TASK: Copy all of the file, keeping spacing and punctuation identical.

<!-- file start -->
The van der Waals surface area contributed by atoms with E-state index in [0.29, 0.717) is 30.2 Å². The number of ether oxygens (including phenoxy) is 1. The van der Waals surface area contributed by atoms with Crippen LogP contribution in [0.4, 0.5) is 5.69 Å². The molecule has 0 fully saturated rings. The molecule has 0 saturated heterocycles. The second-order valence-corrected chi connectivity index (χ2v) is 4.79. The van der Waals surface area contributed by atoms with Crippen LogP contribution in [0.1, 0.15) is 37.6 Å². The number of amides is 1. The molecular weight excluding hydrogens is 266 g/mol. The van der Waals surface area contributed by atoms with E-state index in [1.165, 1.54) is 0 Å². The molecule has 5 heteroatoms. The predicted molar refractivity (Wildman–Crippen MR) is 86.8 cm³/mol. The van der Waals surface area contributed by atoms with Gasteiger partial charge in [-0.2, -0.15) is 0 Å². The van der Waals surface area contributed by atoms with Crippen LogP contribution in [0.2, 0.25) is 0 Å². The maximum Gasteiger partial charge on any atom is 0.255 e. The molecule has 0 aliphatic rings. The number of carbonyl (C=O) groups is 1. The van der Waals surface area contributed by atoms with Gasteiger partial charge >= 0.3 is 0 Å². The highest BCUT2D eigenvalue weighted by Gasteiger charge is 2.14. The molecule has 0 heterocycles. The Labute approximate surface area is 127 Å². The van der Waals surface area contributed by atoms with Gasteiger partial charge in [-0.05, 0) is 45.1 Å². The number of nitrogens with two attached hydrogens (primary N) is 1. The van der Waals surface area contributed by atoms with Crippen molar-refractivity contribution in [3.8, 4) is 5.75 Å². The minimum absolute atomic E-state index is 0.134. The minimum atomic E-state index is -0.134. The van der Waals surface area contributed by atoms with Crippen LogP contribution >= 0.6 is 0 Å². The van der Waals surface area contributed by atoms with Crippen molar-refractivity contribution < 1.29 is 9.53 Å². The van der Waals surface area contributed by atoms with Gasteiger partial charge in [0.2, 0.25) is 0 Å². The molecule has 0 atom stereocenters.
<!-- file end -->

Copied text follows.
The van der Waals surface area contributed by atoms with E-state index in [0.29, 0.717) is 30.2 Å². The number of ether oxygens (including phenoxy) is 1. The van der Waals surface area contributed by atoms with Crippen LogP contribution in [0.4, 0.5) is 5.69 Å². The molecule has 0 fully saturated rings. The molecule has 0 saturated heterocycles. The second-order valence-corrected chi connectivity index (χ2v) is 4.79. The van der Waals surface area contributed by atoms with Crippen LogP contribution in [0.1, 0.15) is 37.6 Å². The number of amides is 1. The molecular weight excluding hydrogens is 266 g/mol. The van der Waals surface area contributed by atoms with E-state index in [1.165, 1.54) is 0 Å². The molecule has 5 heteroatoms. The predicted molar refractivity (Wildman–Crippen MR) is 86.8 cm³/mol. The van der Waals surface area contributed by atoms with Gasteiger partial charge in [-0.2, -0.15) is 0 Å². The van der Waals surface area contributed by atoms with Crippen LogP contribution in [0.2, 0.25) is 0 Å². The maximum Gasteiger partial charge on any atom is 0.255 e. The molecule has 0 aliphatic rings. The number of carbonyl (C=O) groups is 1. The van der Waals surface area contributed by atoms with Gasteiger partial charge >= 0.3 is 0 Å². The highest BCUT2D eigenvalue weighted by Gasteiger charge is 2.14. The molecule has 0 heterocycles. The Labute approximate surface area is 127 Å². The van der Waals surface area contributed by atoms with Gasteiger partial charge in [-0.05, 0) is 45.1 Å². The number of nitrogens with two attached hydrogens (primary N) is 1. The van der Waals surface area contributed by atoms with Crippen molar-refractivity contribution in [3.8, 4) is 5.75 Å². The minimum absolute atomic E-state index is 0.134. The minimum atomic E-state index is -0.134. The van der Waals surface area contributed by atoms with Crippen LogP contribution >= 0.6 is 0 Å². The van der Waals surface area contributed by atoms with Crippen molar-refractivity contribution < 1.29 is 9.53 Å². The van der Waals surface area contributed by atoms with Gasteiger partial charge in [0.2, 0.25) is 0 Å². The molecule has 0 atom stereocenters.